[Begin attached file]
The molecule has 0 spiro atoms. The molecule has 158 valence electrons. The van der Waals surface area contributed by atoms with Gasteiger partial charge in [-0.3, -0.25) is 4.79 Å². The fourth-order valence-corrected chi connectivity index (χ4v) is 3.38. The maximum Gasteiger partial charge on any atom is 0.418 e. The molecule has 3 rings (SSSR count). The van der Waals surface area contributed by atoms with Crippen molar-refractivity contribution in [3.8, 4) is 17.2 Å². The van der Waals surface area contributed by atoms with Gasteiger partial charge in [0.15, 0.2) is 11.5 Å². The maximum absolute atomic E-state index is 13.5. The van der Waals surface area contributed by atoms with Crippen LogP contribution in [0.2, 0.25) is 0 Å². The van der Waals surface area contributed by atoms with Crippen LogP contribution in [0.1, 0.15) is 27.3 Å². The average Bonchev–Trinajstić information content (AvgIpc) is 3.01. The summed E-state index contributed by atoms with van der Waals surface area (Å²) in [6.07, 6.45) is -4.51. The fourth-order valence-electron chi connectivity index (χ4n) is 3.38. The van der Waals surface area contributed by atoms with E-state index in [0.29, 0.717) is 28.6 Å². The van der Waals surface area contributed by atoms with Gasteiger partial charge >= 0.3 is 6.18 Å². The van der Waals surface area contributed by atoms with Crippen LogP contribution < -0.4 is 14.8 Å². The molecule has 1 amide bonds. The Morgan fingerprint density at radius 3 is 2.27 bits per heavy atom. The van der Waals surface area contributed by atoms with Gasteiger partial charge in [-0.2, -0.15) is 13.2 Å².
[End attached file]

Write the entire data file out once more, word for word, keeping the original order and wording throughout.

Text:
The molecule has 0 spiro atoms. The molecule has 158 valence electrons. The van der Waals surface area contributed by atoms with Gasteiger partial charge in [-0.3, -0.25) is 4.79 Å². The fourth-order valence-corrected chi connectivity index (χ4v) is 3.38. The maximum Gasteiger partial charge on any atom is 0.418 e. The molecule has 3 rings (SSSR count). The van der Waals surface area contributed by atoms with Crippen molar-refractivity contribution in [3.8, 4) is 17.2 Å². The van der Waals surface area contributed by atoms with Gasteiger partial charge in [0.15, 0.2) is 11.5 Å². The maximum absolute atomic E-state index is 13.5. The van der Waals surface area contributed by atoms with Crippen LogP contribution in [0.2, 0.25) is 0 Å². The van der Waals surface area contributed by atoms with Crippen LogP contribution in [0.1, 0.15) is 27.3 Å². The average Bonchev–Trinajstić information content (AvgIpc) is 3.01. The summed E-state index contributed by atoms with van der Waals surface area (Å²) in [6.07, 6.45) is -4.51. The fourth-order valence-electron chi connectivity index (χ4n) is 3.38. The van der Waals surface area contributed by atoms with E-state index in [0.29, 0.717) is 28.6 Å². The van der Waals surface area contributed by atoms with Gasteiger partial charge >= 0.3 is 6.18 Å². The van der Waals surface area contributed by atoms with Crippen LogP contribution < -0.4 is 14.8 Å². The molecule has 1 amide bonds. The Morgan fingerprint density at radius 3 is 2.27 bits per heavy atom. The van der Waals surface area contributed by atoms with Gasteiger partial charge in [-0.2, -0.15) is 13.2 Å².